Are You Eating Shark Fin Soup Too?

The expensive delicacy is nothing more than a bowl of extinction.
According to The New York Times, more than 73 million sharks are killed each year for the fins, in large part to indulge a booming Chinese middle class. (Photo: Mark Conlin/Getty)
May 2, 2012· 3 MIN READ

In December 2011, I was working on the Whitsunday Islands, off the coast of Queensland, tagging tiger sharks and collecting footage of rays in the Great Barrier Reef. After a tiresome day at sea, my research team and I stopped for a bite to eat at a bustling fish and chip shop.

Nearby, two fishermen—a father and son tandem—were waiting for their meal. Recalling the day’s catch, the son motioned impressively with his arms to measure a particularly large shark. “At least nine foot,” said the son. “It was beautiful.” His father raised a thoughtful eyebrow, and turned to face the water beside them. “Sharks have it pretty rough out there,” he began. “People hate them, and other people eat them. They cut off their fins and cook them for weddings in China.”

Shark meat’s ambiguous appearance is manipulated and covertly sold under aliases, including salmon, rockfish, whiting, cod, haddock, grayfish, lemon fish, cape steak, sea ham, rigg, sokomoro, ocean fillet, surimi or huss.

"I don’t know how anyone could be part of something like that,” he continued. "I certainly couldn’t." His son nodded in agreement, and both men turned politely to a waitress who arrived with their food. The waitress paused for a moment, before checking the receipt and asked, “So which one of you guys ordered the flake?”

Flake Is Actually Finned Shark

When we think of shark fin soup from a Western or European perspective, we picture thousands of sharks’ fins laid out to dry on the streets of Hong Kong. We think of major consumer nations, like Taiwan and Malaysia. We think of the annual systematic capture and slaughter of more than 40 million sharks to sustain the trade.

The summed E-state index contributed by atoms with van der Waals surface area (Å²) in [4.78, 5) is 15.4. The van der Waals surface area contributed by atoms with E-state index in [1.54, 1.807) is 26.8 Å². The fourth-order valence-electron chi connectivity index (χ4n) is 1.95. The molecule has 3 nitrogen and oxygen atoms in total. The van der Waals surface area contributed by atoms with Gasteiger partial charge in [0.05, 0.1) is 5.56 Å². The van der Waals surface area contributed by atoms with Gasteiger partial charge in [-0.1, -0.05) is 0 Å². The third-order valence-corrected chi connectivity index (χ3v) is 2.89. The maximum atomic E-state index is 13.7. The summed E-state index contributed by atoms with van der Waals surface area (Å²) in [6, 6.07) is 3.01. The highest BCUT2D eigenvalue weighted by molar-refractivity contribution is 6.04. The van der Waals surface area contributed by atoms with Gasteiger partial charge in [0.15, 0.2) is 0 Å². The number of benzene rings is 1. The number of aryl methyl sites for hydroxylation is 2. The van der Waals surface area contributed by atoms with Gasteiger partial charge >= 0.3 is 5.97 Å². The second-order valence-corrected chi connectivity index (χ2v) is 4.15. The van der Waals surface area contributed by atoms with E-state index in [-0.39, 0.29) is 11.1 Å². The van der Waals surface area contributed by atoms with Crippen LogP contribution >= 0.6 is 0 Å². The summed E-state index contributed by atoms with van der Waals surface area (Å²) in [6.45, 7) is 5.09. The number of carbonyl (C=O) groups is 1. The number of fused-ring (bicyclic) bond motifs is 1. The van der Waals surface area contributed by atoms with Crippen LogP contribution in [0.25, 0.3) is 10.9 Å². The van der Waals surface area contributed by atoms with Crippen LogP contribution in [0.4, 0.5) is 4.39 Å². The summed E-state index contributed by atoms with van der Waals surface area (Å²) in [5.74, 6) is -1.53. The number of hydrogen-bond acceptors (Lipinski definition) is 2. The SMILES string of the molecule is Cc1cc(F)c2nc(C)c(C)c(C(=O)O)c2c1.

There’s a presumption that as Westerners and Europeans, we do not eat shark fins; that we don’t profit from shark fin fisheries; and that we certainly do not fund it with our own consumer dollars.

We’re from the “non-guilty” nations—Australia, Canada and the United States, just to name a few—and our ethical compass is as clear as a line we’d draw in the sand.

Problem is, to sharks that line is getting blurry.

Sharks are swimming on a knife’s edge all over the world, despite the overwhelming support for bans on shark fin fisheries. In a 2011 poll conducted by Wild Aid and the Monterey Bay Aquarium, 76 percent of Californians revealed their opposition to shark finning, and in a 2012 poll published on Care2, 86 percent of international voters agreed the practice was cruel and unnecessary.

However, information provided by the International Department of Fisheries demonstrated that Western and European flake consumption has increased by approximately 30 percent since 2001.

The problem? Flake is shark. Finned shark. And you’re eating it too.

Shark Finning: It’s Happening In Your Very Own Backyard